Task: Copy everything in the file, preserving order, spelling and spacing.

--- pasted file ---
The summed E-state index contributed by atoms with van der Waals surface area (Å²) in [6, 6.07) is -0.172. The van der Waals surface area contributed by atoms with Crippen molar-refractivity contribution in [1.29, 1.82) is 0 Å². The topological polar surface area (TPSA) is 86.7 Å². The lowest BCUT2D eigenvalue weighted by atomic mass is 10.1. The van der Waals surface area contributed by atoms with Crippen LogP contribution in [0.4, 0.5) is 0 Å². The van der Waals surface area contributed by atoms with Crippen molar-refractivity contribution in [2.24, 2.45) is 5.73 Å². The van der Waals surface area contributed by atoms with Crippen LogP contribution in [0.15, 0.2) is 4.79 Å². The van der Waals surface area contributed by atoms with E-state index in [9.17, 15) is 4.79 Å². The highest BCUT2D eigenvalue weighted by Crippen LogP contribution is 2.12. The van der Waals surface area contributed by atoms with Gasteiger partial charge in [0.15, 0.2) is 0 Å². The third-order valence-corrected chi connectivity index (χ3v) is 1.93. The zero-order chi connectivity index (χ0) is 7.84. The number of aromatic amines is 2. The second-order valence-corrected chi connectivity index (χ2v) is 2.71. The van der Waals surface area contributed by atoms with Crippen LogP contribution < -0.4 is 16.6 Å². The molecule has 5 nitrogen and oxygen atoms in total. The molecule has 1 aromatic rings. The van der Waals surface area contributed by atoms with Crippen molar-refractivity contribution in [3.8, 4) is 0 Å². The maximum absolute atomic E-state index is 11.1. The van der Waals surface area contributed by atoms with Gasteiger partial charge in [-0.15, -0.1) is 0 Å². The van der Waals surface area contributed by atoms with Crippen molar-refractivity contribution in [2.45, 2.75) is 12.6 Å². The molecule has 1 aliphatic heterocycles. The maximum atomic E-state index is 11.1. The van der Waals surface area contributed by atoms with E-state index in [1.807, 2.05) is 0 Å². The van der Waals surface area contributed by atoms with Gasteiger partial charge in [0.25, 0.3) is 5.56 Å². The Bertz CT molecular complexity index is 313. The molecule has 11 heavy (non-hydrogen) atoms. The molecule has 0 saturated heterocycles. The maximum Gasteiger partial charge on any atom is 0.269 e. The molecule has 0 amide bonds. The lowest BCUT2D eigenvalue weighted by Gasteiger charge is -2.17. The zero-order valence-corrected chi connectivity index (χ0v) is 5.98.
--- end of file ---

The summed E-state index contributed by atoms with van der Waals surface area (Å²) in [6, 6.07) is -0.172. The van der Waals surface area contributed by atoms with Crippen molar-refractivity contribution in [1.29, 1.82) is 0 Å². The topological polar surface area (TPSA) is 86.7 Å². The lowest BCUT2D eigenvalue weighted by atomic mass is 10.1. The van der Waals surface area contributed by atoms with Crippen LogP contribution in [0.4, 0.5) is 0 Å². The van der Waals surface area contributed by atoms with Crippen molar-refractivity contribution in [2.24, 2.45) is 5.73 Å². The van der Waals surface area contributed by atoms with Crippen LogP contribution in [0.15, 0.2) is 4.79 Å². The van der Waals surface area contributed by atoms with E-state index in [9.17, 15) is 4.79 Å². The highest BCUT2D eigenvalue weighted by Crippen LogP contribution is 2.12. The van der Waals surface area contributed by atoms with Gasteiger partial charge in [0.15, 0.2) is 0 Å². The third-order valence-corrected chi connectivity index (χ3v) is 1.93. The zero-order chi connectivity index (χ0) is 7.84. The number of aromatic amines is 2. The second-order valence-corrected chi connectivity index (χ2v) is 2.71. The van der Waals surface area contributed by atoms with Crippen LogP contribution < -0.4 is 16.6 Å². The molecule has 5 nitrogen and oxygen atoms in total. The molecule has 1 aromatic rings. The van der Waals surface area contributed by atoms with Crippen molar-refractivity contribution in [3.8, 4) is 0 Å². The maximum absolute atomic E-state index is 11.1. The van der Waals surface area contributed by atoms with Gasteiger partial charge in [-0.15, -0.1) is 0 Å². The van der Waals surface area contributed by atoms with Crippen molar-refractivity contribution in [2.45, 2.75) is 12.6 Å². The molecule has 1 aliphatic heterocycles. The maximum atomic E-state index is 11.1. The van der Waals surface area contributed by atoms with E-state index in [1.807, 2.05) is 0 Å². The van der Waals surface area contributed by atoms with Gasteiger partial charge in [0.25, 0.3) is 5.56 Å². The Bertz CT molecular complexity index is 313. The molecule has 11 heavy (non-hydrogen) atoms. The molecule has 0 saturated heterocycles. The maximum Gasteiger partial charge on any atom is 0.269 e. The molecule has 0 amide bonds. The lowest BCUT2D eigenvalue weighted by Gasteiger charge is -2.17. The zero-order valence-corrected chi connectivity index (χ0v) is 5.98.